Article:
Doc believes passionately in everyone’s ability to make a real difference in the world, and in just a few years has founded the non-profit Wine to Water, which works closely with local people to provide skills and support so they can install and, crucially, maintain water wells and treatment systems. His organisation has been able to significantly drive down the cost of providing clean water to communities across the world, and provide clean water to thousands of people.

He was named as one of CNN’s Heroes of the Year in 2009, and has written a book about his story: Wine to Water – A Bartender’s Tale.

“Here’s to being a nobody.”

[More Ideas for ‘making a difference’ in The Year I Saved the World]

 

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Photo from Wine to Water

We’re Made of Wet Stuff

The world is running out of water.

Not literally – the amount of water present on Earth is actually extremely stable, at around 1.4 billion cubic kilometers, but access to clean, drinkable, freshwater is already limited in many parts of the world, and looks set to become even more so in the future.

The reasons should be obvious – there are billions more of us than there used to be and we need increasing amounts of clean water not only to drink, wash and provide sanitation, but also to irrigate our food, water our livestock and supply our factories.

And while freshwater continues to fall as rain, we are increasingly using it faster than it’s being replenished, the result being shrinking lakes, drying rivers and depleted underground aquifers, with the residual water remaining being too saline, too polluted, too expensive to clean and therefore unsuitable for domestic, agricultural, or industrial use.

Analysts have coined the phrase Peak Water - relating to the point at which the supply of clean freshwater actually begins to decline. Unfortunately most analysts are convinced peak water was passed some time ago. Not only is demand continuing to rise, but supply has begun to decrease.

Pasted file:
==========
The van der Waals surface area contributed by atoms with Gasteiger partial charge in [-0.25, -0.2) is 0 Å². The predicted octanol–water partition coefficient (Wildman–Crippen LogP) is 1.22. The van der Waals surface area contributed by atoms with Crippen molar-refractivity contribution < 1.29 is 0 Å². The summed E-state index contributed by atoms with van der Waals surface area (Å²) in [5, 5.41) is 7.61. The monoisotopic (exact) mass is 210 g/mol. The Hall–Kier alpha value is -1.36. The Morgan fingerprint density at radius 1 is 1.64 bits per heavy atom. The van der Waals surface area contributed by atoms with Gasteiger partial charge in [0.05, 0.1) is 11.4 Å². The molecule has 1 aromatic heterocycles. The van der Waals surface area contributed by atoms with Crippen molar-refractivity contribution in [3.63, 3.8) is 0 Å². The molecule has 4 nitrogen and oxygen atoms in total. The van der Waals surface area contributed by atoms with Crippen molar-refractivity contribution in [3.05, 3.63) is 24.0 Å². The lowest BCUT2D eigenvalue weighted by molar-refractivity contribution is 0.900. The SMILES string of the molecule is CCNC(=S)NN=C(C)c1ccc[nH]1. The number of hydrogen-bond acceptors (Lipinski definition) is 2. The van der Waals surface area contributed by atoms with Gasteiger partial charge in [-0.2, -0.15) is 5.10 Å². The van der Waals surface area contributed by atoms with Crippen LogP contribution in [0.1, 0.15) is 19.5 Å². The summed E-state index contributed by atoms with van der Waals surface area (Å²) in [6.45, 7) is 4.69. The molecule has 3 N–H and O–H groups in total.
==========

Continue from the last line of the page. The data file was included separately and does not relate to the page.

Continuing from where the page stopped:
The consequences are stark – inadequate access to safe drinking water for nearly 900 million people, inadequate access to sufficient water to provide sanitation for around 2.5 billion, increasing cost and energy footprint of producing clean water, reducing agricultural yields due to insufficient irrigation, erosion and desertification resulting from dryer soils, insufficient water flow in rivers to support natural ecosystems and increased risk of tension and conflict over access to water.

This global Water Crisis is considered by the United Nations, the World Economic Forum and others to represent one of the most urgent threats we face, and potentially one of the hardest to resolve.

An amazing 80% of the world’s population are considered to live in areas where there is potential threat to water security – and those of us living in the rich world shouldn’t be complacent – the UK’s Environment Agency have categorised London and the South East of England as being an area of serious water stress, many cities in the South Western US are using water at unsustainable rates, Malta has nearly depleted its available groundwater and China is facing a significant water crisis in its northern cities, as are large parts of India.

Clearly not good news, but there is a solution. . . . we will all have to use less water.

We can all do more to reduce our water footprint – from reducing toilet flushing to xeriscaping. Many organisations, including most water companies produce useful advice on how to reduce our water usage.

Unfortunately things like taking shorter showers and not leaving the tap running while brushing your teeth are only a ‘drop in the ocean’ (pun intended). It’s going to take a little more than that !

The vast majority of our water usage isn’t used by us at all, but used on our behalf by others . . . in making things for us, and often this water is used in places and countries where water is in much shorter supply than our own.

The production of 1kg of wheat takes 1,300 litres of water, a disposable nappy 810 litres, a pair of denim jeans 10,850 litres and 1kg of beef 15,500 litres.

If we want more freshwater available across the world for people to drink and for farmers to grow food, without draining every drop from the natural environment, it seems the solution, once again, will involve consuming less ‘stuff’. Or at least less stuff with a significant water footprint.

“ Thousands have lived without love, not one without water.”

- W H Auden

 

Photo by from GroverFW